• Title: The Great Warming: Climate Change and the Rise and Fall of Civilizations
  • Author: Brian Fagan
  • Released: 2009-03-03
  • Language: English
  • Pages: 304
  • ISBN: 159691601X
  • ISBN13: 978-1596916012
  • ASIN: 159691601X
From Publishers Weekly Global warming is hardly new; in fact, the very long-term trend began about 12,000 years ago with the end of the Ice Age. Anthropologist Fagan (The Little Ice Age) focuses on the medieval warming period (ca. 800-1300), which helped Europe produce larger harvests; the surpluses helped fund the great cathedrals. But in many other parts of the world, says Fagan, changing water and air currents led to drought and malnutrition, for instance among the Native Americans of Northern California, whose key acorn harvests largely failed. Long-term drought contributed to the collapse of the Mayan civilization, and fluctuations in temperature contributed to, and inhibited, Mongol incursions into Europe. Fagan reveals how new research methods like ice borings, satellite observations and computer modeling have sharpened our understanding of meteorological trends in prehistorical times and preliterate cultures. Finally, he notes how times of intense, sustained global warming can have particularly dire consequences; for example, by 2025, an estimated 2.8 billion of us will live in areas with increasingly scarce water resources. Looking backward, Fagan presents a well-documented warning to those who choose to look forward. Illus., maps. (Mar.)
Copyright © Reed Business Information, a division of Reed Elsevier Inc. All rights reserved. --This text refers to an out of print or unavailable edition of this title.

Review

“Fagan is a great guide. His canvas may be smaller than Jared Diamond's Collapse , but Fagan's eye for detail and narrative skills are better.” —New Scientist

“[A] fascinating account of shifting climatic conditions and their consequences.” —New York Times

“The Great Warming is a thought-provoking read, which marshals a remarkable range of learning.”  —Financial Times

“‘The Great Warming' is a riveting work that will take your breath away and leave you scrambling for a cool drink of water. The latter is a luxury to enjoy in the present, Fagan notes, because it may be in very short supply in the future.”   —Christian Science Monitor

“Brian Fagan offers a unique contribution to this discussion [of climate change]...Readers should not underestimate this book, writing it off as another addition to a burgeoning genre: the travel guide to a torrid world. Fagan’s project is much bigger. He re-creates past societies in a lively and engaging manner, aided by his expert synthesis of obscure climatological data...In his ability to bring nature into our global, historical narratives, Fagan rivals Alfred Crosby, William H. McNeill, and Jared Diamond, scholars who revealed to large audiences the explanatory power of microscopic biota or gross geography. Fagan promises to do the same for longterm climate dynamics...We would be fools to ignore his warnings.”  —American Scholar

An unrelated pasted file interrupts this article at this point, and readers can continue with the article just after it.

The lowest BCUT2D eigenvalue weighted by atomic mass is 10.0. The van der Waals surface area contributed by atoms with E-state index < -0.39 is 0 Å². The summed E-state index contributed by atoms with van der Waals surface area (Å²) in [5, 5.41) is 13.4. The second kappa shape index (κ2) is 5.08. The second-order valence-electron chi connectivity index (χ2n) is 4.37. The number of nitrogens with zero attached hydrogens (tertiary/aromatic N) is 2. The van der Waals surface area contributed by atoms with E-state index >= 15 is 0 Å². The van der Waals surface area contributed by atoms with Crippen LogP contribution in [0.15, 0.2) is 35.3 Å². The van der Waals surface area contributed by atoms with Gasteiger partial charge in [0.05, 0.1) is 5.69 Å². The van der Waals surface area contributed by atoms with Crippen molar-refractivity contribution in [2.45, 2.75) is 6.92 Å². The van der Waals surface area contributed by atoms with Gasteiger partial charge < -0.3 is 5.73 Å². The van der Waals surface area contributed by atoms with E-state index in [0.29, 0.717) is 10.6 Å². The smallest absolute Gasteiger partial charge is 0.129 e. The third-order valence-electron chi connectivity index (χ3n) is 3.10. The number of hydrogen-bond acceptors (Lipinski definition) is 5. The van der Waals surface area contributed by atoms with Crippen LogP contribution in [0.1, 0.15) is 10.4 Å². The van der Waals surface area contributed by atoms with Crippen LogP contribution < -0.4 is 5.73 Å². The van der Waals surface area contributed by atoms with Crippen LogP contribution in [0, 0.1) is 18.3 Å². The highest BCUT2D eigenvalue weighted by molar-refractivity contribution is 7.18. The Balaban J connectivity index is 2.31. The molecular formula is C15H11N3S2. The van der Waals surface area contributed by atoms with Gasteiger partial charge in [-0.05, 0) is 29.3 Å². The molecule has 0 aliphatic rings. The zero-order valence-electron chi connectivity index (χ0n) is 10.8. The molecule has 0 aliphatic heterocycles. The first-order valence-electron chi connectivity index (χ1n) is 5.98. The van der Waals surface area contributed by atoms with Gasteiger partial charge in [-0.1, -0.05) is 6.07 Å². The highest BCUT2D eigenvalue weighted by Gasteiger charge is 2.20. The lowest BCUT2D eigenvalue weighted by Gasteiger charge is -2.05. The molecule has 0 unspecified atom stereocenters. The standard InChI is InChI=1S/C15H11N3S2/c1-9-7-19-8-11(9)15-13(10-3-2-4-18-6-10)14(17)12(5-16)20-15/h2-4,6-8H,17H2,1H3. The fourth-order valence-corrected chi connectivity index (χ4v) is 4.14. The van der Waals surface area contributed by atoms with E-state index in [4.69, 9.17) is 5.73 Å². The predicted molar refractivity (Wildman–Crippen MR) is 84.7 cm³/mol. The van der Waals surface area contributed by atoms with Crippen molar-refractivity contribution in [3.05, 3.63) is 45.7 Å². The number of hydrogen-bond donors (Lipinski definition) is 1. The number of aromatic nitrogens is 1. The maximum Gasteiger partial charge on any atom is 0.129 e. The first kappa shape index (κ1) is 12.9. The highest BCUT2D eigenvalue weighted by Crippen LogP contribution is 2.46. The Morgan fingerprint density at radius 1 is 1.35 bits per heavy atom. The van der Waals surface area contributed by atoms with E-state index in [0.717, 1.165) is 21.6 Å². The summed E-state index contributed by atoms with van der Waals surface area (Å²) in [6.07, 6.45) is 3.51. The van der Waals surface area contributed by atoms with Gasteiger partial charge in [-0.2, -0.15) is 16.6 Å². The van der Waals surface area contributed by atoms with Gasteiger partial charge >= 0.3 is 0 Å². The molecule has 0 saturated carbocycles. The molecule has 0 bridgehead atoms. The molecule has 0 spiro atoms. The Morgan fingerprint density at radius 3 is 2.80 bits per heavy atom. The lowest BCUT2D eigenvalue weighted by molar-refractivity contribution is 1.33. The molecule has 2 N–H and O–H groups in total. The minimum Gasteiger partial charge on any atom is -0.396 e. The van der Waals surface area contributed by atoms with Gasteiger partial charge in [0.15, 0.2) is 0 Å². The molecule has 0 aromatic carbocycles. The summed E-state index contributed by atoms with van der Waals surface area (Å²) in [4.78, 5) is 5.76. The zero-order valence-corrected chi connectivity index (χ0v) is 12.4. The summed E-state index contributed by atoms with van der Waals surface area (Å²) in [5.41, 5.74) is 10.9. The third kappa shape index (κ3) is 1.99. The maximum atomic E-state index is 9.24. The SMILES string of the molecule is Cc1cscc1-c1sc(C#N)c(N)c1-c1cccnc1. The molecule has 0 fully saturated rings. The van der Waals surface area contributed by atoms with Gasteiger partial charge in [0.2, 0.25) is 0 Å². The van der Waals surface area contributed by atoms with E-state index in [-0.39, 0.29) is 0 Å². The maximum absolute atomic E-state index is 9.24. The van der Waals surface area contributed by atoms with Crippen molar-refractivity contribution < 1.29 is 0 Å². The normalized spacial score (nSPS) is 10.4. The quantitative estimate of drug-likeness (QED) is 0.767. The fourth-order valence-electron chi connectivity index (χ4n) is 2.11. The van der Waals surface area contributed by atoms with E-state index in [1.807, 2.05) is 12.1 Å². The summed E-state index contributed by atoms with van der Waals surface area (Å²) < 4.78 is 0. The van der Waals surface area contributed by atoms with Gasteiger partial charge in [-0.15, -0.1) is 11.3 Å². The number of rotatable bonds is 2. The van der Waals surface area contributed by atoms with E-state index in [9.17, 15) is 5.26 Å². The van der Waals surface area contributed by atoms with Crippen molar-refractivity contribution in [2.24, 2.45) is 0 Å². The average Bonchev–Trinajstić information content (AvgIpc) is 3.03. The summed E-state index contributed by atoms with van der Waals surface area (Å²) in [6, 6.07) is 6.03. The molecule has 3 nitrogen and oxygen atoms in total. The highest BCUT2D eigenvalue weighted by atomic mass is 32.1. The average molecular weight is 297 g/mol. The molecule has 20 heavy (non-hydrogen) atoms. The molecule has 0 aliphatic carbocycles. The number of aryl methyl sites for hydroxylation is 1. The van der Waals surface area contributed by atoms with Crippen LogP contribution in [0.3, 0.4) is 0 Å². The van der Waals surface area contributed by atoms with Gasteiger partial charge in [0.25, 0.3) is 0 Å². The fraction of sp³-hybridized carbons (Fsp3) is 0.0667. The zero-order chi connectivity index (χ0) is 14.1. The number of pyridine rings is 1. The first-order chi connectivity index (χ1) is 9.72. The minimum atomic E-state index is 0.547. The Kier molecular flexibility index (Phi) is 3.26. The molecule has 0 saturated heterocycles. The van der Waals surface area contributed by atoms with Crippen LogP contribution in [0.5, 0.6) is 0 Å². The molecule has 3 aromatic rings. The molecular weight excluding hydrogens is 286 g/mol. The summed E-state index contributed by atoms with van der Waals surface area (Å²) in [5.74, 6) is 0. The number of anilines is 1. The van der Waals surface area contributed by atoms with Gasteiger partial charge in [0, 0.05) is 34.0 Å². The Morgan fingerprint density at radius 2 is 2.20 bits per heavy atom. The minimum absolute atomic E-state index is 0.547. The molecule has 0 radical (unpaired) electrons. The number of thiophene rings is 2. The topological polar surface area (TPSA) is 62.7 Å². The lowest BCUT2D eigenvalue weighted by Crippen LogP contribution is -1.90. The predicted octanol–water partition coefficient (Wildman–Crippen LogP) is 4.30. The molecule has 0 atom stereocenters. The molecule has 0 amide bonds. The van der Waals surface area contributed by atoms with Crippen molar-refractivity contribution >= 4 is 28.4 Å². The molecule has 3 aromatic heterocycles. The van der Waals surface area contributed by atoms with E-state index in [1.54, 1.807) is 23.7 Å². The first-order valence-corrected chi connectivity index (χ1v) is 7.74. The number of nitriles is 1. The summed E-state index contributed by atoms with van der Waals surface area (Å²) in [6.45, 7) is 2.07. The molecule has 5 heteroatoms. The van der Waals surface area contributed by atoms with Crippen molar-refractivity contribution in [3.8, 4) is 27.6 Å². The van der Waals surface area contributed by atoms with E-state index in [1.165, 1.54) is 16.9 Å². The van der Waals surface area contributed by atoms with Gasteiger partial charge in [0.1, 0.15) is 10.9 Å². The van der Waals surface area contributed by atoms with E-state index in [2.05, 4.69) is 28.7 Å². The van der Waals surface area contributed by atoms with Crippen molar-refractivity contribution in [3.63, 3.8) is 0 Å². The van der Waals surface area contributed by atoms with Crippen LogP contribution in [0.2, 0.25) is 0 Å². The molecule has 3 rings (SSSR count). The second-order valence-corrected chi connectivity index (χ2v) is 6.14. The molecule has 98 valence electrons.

“This is not only World History at its best, sweeping across all of humankind with a coherent vision, but also a feat of imagination and massive research. If Fagan has given the medieval period throughout the globe a new dimension, he has at the same time issued an irrefutable warning about climate change that is deeply troubling.” Theodore Rabb, author of The Last Days of the Renaissance

“Climate has been making history for a very long time, though historians have rarely paid much attention to it. But as it turns out, a few less inches of rain, a change in temperature of just a degree or two can make all the difference in how human events unfold. The Great Warming demonstrates that although human beings make history, they very definitely do not make it under circumstances of their own choosing.” Ted Steinberg, author of Down to Earth: Nature’s Role in American History and American Green: The Obsessive Quest for the Perfect Lawn "Anthropology and archaeology have demonstrated that human responses to changes in climate, no matter how severe, are always conditioned by culture and mediated by a society’s institutions and technologies. Anthropologists and archaeologists are fortunate to have in Brian Fagan a gifted and committed intellectual ambassador who can convincingly articulate this critical point to a broader audience."—Environment and Society  "In his ability to bring nature into our global, historical narratives, Fagan rivals Alfred Crosby, William H. McNeill, and Jared Diamond, scholars who revealed to large audiences the explanatory power of microscopic biota or gross geography. Fagan promises to do the same for long-term climate dynamics. He proves that the regional volatility associated with climate change … shaped societies."—The American Scholar

 

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